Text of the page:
Correlation of Newborn’s Clinical Course with Cord Blood Levels of Buprenorphine, Methadone, and Their Metabolites

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Purpose In recent years, there has been a significant increase in opioid-related drug use among pregnant mothers, specifically Methadone, Subutex (Buprenorphine) and Suboxone (Buprenorphine and Naloxone) resulting in increased neonatal intensive care unit (NICU) admissions for treatment of neonatal abstinence syndrome (NAS). Standard tests such as urine, meconium, and cord stat blood samples have not been shown to accurately demonstrate maternal abuse of these medications or predict the clinical course of NAS. This study aims to correlate and compare clinical symptoms of NAS with cord/ placental blood concentrations of Buprenorphine, Methadone and their metabolites. Another goal is to demonstrate the ability to correctly identify maternal abuse and concentrations of these medications.

Methods The design was an observational study where cord/placental blood samples were obtained from eligible subjects. In addition to the standard cord stat test done by state, samples were analyzed using liquid chromatography mass spectrometry (LC-MS/MS) to quantify the metabolites of Buprenorphine, Norbuprenorphine and Methadone. Investigators performing the LC-MS/MS were blinded. Infants were treated on attending physician’s discretion according to clinical course. All infants were followed until discharge. Demographics and clinical course, including NICU stay, were recorded.

Results A total of 19 mothers were enrolled, out of which, 15 (78.9%) mothers were on Subutex, 2 (10.5%) on Suboxone and 2 (10.5%) on Methadone. Data analysis was performed only on subjects with exposure to Subutex due to low sample size for Suboxone and Methadone subjects. Cord stat performed by the state lab was negative in 33.3% of subjects; however, 100% of the cord blood samples tested by LC-/MSMS were positive. The percentage of neonates transferred to NICU for NAS was 60% of which 67% received replacement therapy. Length of stay in NICU for treatment of NAS did not have any correlation to the concentration of the metabolites in cord blood. Pearson’s correlation coefficient (r) between duration of NICU stay and Norbuprenorhine concentration was r = -0.07 (p-value = 0.40); Buprenorphine concentration was r = -0.30 (p-value = 0.14); Norbuprenorphine-glucoronate concentration was r = -0.05 (p-value = 0.43); Buprenorphine-glucoronate concentration was r = -0.31 (p-value = 0.13). No correlation was found after adding the concentrations of all the above metabolites with NICU stay r = -0.24 (p-value = 0.19).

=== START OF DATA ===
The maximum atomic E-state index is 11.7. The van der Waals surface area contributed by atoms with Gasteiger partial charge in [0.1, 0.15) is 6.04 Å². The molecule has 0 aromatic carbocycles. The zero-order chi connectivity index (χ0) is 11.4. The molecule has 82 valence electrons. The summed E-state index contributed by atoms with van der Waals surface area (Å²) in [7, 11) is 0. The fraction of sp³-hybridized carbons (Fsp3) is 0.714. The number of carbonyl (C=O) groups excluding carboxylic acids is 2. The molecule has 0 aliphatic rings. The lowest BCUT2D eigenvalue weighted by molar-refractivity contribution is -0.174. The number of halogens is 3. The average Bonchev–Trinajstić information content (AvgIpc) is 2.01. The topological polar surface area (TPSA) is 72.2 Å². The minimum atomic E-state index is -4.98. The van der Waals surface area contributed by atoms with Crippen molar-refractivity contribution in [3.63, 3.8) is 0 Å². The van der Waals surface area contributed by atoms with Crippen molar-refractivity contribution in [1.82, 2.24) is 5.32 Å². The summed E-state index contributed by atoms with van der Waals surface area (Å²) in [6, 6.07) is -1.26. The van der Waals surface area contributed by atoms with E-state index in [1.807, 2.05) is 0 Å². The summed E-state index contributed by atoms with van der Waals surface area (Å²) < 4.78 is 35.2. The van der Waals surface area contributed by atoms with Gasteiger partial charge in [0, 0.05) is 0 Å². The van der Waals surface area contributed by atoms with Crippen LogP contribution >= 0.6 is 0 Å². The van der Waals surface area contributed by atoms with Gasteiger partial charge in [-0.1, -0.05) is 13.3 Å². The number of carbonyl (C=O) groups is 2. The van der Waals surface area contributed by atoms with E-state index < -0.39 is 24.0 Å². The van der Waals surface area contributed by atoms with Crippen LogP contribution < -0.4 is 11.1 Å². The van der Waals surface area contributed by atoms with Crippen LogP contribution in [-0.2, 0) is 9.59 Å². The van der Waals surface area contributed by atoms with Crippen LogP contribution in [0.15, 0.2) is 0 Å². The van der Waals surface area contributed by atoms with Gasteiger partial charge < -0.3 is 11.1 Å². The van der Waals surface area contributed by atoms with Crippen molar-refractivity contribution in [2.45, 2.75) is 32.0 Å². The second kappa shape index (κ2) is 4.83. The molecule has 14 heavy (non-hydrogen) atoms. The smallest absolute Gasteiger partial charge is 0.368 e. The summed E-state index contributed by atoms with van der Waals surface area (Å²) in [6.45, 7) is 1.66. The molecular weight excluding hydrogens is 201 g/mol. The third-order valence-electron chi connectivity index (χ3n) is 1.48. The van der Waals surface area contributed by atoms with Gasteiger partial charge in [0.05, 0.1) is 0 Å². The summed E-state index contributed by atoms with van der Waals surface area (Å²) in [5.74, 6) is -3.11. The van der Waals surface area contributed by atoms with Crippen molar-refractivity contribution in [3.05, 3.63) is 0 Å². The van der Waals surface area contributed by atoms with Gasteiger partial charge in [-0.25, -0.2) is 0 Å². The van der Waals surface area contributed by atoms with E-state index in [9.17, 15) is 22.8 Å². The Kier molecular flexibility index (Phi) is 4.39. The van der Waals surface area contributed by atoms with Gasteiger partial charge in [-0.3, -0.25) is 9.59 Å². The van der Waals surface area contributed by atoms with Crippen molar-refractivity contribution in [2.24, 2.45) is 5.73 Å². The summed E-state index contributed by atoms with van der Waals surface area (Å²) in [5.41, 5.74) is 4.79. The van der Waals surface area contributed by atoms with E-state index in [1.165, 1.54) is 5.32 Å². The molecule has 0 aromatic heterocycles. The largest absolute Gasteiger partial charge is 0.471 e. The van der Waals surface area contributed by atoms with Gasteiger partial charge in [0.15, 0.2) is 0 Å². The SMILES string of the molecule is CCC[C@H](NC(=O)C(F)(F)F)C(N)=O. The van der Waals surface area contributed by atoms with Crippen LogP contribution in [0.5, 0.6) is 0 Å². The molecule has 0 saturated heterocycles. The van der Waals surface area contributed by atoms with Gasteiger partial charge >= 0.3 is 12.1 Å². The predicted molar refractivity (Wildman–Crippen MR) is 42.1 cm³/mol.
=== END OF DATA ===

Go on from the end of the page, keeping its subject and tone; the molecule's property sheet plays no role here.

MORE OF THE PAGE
Conclusion The cord stat result is inferior to cord/placental blood levels of drug metabolites using LC-MS/MS for diagnosing maternal substance abuse in at risk infants. No correlation was found between the concentrations of metabolites and length of stay in NICU or duration of replacement therapy. This study was limited by a small sample size.


San Diego, CA


Also presented at American Academy of Pediatrics (AAP) Annual Meeting

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